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    ABSTRACT: Aims Chronic thromboembolic pulmonary hypertension (CTEPH) is a devastating disease, and treating patients with CTEPH who are not eligible for pulmonary endarterectomy is particularly challenging. Short-term bosentan or phosphodiesterase type-5-inhibitor treatment can greatly improve symptoms and hemodynamics in these patients; however, the long-term benefits of advanced pulmonary vasodilators are not known. We retrospectively investigated the long-term effects of advanced pharmacological therapy in Japanese patients with inoperable CTEPH. Main methods Seven consecutive patients with inoperable CTEPH (five women; mean age, 62.6 ± 6.9 years) treated with bosentan were included. World Health Organization functional class (WHO-FC), hemodynamics, exercise capacity, and plasma B-type natriuretic peptide (BNP) concentration were evaluated at baseline and for more than 2 years. Time to clinical worsening was also examined during long-term follow-up. Key findings WHO-FC improved significantly, from 3.1 ± 0.4 to 2.1 ± 0.4 (p = 0.005). Significant improvement was also seen in pulmonary vascular resistance, which decreased from 786.9 ± 300.0 to 352.2 ± 210.7 5 (p < 0.05). Plasma BNP concentration decreased significantly from 1,160.0 ± 971.4 to 305.1 ± 285.9 pg/mL (p < 0.05). No patient required hospitalization during the follow-up period (mean, 896 ± 564 days). Significance Long-term advanced therapy with bosentan significantly improves symptoms, pulmonary vascular resistance, plasma BNP concentration, and time to clinical worsening in Japanese patients with inoperable CTEPH. We consider bosentan to be an essential treatment for these patients.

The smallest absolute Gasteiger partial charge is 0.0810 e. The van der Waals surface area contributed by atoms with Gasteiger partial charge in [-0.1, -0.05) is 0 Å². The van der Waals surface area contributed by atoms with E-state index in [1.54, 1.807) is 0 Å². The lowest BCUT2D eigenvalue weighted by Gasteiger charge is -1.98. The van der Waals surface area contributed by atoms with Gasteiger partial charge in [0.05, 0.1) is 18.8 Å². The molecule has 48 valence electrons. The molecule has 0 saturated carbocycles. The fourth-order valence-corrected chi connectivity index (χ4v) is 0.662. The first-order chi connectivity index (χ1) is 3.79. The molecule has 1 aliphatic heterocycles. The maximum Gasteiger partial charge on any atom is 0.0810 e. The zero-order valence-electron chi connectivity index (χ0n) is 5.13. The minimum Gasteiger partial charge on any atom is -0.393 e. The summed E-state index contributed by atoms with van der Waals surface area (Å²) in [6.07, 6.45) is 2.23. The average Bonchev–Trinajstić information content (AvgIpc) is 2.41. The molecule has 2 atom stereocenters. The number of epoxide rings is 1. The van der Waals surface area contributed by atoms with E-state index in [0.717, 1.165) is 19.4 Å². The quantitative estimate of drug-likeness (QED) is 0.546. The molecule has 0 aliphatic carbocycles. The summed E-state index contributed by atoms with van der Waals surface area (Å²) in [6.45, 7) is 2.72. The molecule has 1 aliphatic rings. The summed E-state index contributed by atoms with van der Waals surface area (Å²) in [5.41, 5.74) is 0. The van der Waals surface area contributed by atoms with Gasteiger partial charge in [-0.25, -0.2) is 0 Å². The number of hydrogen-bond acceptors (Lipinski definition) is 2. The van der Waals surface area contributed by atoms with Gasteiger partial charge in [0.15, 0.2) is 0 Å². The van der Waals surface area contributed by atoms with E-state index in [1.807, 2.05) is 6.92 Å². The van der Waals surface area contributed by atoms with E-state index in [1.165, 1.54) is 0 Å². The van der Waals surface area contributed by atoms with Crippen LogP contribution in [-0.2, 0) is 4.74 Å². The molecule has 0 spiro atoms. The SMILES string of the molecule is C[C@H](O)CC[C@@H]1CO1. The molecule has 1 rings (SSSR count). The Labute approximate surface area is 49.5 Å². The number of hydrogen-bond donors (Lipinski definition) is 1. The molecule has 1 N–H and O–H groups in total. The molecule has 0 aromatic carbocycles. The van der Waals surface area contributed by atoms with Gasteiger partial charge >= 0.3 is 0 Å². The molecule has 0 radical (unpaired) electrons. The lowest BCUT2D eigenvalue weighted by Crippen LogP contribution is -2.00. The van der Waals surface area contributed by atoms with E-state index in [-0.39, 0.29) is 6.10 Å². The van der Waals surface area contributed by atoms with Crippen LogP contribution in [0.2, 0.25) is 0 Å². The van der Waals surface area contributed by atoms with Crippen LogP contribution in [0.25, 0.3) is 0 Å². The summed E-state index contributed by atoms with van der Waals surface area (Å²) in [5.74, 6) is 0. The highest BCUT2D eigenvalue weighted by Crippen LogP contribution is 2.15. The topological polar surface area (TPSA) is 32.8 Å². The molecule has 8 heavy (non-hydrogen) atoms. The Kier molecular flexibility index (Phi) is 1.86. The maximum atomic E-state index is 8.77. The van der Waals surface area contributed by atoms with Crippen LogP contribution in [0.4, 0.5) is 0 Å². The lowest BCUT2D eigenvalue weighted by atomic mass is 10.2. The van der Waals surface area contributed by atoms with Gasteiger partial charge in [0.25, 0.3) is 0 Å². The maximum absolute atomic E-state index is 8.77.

Life sciences 03/2014; 118(2). DOI:10.1016/j.lfs.2014.03.024 · 2.70 Impact Factor
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    • "These may completely occlude the lumen or form different grades of stenoses, webs, and bands [4]. Interestingly, in the non-occluded areas, a pulmonary arteriopathy indistinguishable from that of PAH (including plexiform lesions) can develop [10]. Obstructive lesions observed in the distal pulmonary arteries of non-obstructed areas may be related to a variety of factors, such as shear stress, pressure, inflammation , and the release of cytokines and vasculopathic mediators. "